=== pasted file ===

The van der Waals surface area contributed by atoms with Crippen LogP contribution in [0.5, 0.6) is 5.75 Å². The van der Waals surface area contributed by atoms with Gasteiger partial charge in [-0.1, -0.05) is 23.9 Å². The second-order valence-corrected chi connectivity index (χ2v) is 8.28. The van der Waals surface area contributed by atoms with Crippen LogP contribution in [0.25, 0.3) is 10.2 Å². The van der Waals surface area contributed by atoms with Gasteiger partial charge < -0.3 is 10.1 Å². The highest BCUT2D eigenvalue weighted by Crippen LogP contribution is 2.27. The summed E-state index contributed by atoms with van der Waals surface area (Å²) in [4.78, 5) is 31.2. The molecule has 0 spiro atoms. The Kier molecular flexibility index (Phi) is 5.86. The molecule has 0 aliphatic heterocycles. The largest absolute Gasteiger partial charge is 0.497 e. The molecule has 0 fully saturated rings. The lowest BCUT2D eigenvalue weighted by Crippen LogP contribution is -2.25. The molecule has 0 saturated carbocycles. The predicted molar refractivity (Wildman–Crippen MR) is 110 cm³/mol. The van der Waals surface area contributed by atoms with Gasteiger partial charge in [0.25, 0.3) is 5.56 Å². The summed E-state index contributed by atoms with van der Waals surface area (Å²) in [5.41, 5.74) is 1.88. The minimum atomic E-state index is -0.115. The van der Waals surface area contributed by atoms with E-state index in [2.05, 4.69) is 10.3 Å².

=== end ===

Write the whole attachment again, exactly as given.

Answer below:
The van der Waals surface area contributed by atoms with Crippen LogP contribution in [0.5, 0.6) is 5.75 Å². The van der Waals surface area contributed by atoms with Gasteiger partial charge in [-0.1, -0.05) is 23.9 Å². The second-order valence-corrected chi connectivity index (χ2v) is 8.28. The van der Waals surface area contributed by atoms with Crippen LogP contribution in [0.25, 0.3) is 10.2 Å². The van der Waals surface area contributed by atoms with Gasteiger partial charge < -0.3 is 10.1 Å². The highest BCUT2D eigenvalue weighted by Crippen LogP contribution is 2.27. The summed E-state index contributed by atoms with van der Waals surface area (Å²) in [4.78, 5) is 31.2. The molecule has 0 spiro atoms. The Kier molecular flexibility index (Phi) is 5.86. The molecule has 0 aliphatic heterocycles. The largest absolute Gasteiger partial charge is 0.497 e. The molecule has 0 fully saturated rings. The lowest BCUT2D eigenvalue weighted by Crippen LogP contribution is -2.25. The molecule has 0 saturated carbocycles. The predicted molar refractivity (Wildman–Crippen MR) is 110 cm³/mol. The van der Waals surface area contributed by atoms with Gasteiger partial charge in [0.25, 0.3) is 5.56 Å². The summed E-state index contributed by atoms with van der Waals surface area (Å²) in [5.41, 5.74) is 1.88. The minimum atomic E-state index is -0.115. The van der Waals surface area contributed by atoms with E-state index in [2.05, 4.69) is 10.3 Å².